Beyond Anti-Austerity? The Possibilities and Limits of Movements Resisting Neoliberalism
|Dates:||3 December 2014|
|Times:||15:30 - 17:30|
|What is it:||Seminar|
|Organiser:||School of Social Sciences|
|Who is it for:||University staff, Alumni, Current University students|
The wave of protests instigated by the financial crisis in 2011 has already developed new tactical repertoires and targeted both economic and political elites across a wide range of national contexts.
In Europe, the loudest rallying cry has become ‘Anti-Austerity’, bringing mass protests against a seeming consensus among governments that stringent cuts to welfare and services are the only economically viable route to recovery. Early hopes among the left that the financial crisis might kick start a shift away from market-centric orthodoxies have been disappointed as it has become obvious that for those in power the answer to neoliberalism’s crisis is further neoliberalism.
Do these new movements offer anything novel in opposing this old enemy? Is this conflict purely motivated by defence of what is left of the welfare states? Does the current conjuncture raise new opportunities or pose new limits for resistance to neoliberalism?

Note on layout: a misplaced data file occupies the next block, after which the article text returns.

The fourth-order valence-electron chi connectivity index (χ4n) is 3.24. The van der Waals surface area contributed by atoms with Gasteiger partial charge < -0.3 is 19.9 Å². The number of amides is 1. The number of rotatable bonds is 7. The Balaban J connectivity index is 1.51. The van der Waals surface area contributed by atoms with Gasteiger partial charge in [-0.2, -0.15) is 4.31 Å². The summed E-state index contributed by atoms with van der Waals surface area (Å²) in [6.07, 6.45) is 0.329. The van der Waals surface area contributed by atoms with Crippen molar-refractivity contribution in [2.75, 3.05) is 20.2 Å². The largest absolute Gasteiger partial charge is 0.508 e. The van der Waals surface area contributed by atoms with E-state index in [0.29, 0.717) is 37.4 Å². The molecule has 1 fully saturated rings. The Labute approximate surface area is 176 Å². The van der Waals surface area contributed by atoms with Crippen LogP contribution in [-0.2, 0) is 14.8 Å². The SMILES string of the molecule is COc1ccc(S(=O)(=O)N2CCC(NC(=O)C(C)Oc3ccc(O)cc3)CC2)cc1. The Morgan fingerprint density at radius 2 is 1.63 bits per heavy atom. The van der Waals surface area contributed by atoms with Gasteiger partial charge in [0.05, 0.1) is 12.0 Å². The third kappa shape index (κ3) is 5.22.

Beyond Anti-Austerity? will be a roundtable event to elaborate and explore these questions and many others. Chaired by Gemma Edwards (UoM, Sociology), we’ll ensure there is plenty of time for discussion after opening contributions from our panel:
- Marianne Maeckelbergh (Leiden University, Anthropology): Can anti-austerity move from resistance to revolt?
- Colin Barker (MMU): What about the workers?
- Carl Death (UoM, Politics): Conceptualising resistance to neoliberalism: ‘counter-conducts’?
- Jamie Matthews (UoM, Sociology): What forms of action and identity are possible in austerity?
- Nadim Mirshak (UoM, Politics): Building counter-hegemony through education?
This event has been co-organised by movements@manchester and the Global Political Economy Research Cluster. It is part of a series of events celebrating 50 years of sociology at The University of Manchester.
Travel and Contact Information
Boardroom, 2nd Floor
Arthur Lewis Building